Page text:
FROM Stewart Koyiyumptewa
A turf war over public lands Earlier this month, President Trump announced to a cheering crowd at the Utah state capitol that he would be removing hundreds of thousands of acres from two national monuments designated by previous Democratic presidents. The move was a triumph for many residents who live around the monuments and the federally controlled public lands. Many Utahans are still angry about the creation of the Grand Staircase-Escalante National Monument, created by President Bill Clinton in 1996. Trump’s action drastically reduces Clinton’s monument from nearly 1.9 million acres to just under a million. The Bears Ears Monument, designated by President Obama, will be chopped by as much as 85 percent, going from 1.3 million acres to just over 200 thousand acres. Trump’s executive orders have generated lots of controversy, and, already, several lawsuits.
Trump's 'America First' goes missing abroad In the Middle East, President Trump is changing some policies of the Obama Administration—and reversing his own campaign attacks on Islam as a religion that "hates us." We hear about his visit to Saudi Arabia and what's at stake for the rest of his foreign excursion.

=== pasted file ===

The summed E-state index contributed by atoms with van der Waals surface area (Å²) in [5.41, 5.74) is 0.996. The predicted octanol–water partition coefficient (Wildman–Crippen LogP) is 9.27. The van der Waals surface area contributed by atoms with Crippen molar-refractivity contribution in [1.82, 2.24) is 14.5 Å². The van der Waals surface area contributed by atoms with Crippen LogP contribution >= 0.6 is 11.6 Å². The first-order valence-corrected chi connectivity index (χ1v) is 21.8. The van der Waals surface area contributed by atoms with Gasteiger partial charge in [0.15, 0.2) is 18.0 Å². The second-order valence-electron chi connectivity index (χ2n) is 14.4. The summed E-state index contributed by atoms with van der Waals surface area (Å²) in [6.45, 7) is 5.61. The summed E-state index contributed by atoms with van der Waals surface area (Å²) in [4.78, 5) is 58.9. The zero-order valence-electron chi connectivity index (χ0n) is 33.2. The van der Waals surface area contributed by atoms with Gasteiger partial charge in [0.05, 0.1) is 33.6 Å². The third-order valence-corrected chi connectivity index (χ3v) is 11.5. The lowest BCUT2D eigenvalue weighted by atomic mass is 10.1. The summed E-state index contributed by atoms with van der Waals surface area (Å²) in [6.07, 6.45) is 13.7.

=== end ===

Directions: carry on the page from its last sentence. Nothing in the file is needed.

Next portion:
Venezuela spirals into economic and political chaos Venezuela, a country whose potential for prosperity is unmatched, finds itself on the verge of civil war. What sustains the repressive government? With time running out, guest host León Krauze looks at what the international community can do to pull the country from the edge of collapse.
Who's to blame for the opioid crisis? Some of the lawyers who took on Big Tobacco are now going after Big Pharma. It’s all about the deadly epidemic of opioid use. Are the drug companies to blame? What about the users? Later, on today’s Talking Point: making sense of Britain’s upset election.
The longest US war: Will Trump send more troops to Afghanistan? The Trump White House is divided over the Pentagon's request for more troops in Afghanistan—where the US has been fighting for the past 16 years. Is there a formula -- either for "victory" or a political settlement? Is there an end in sight for America's longest war?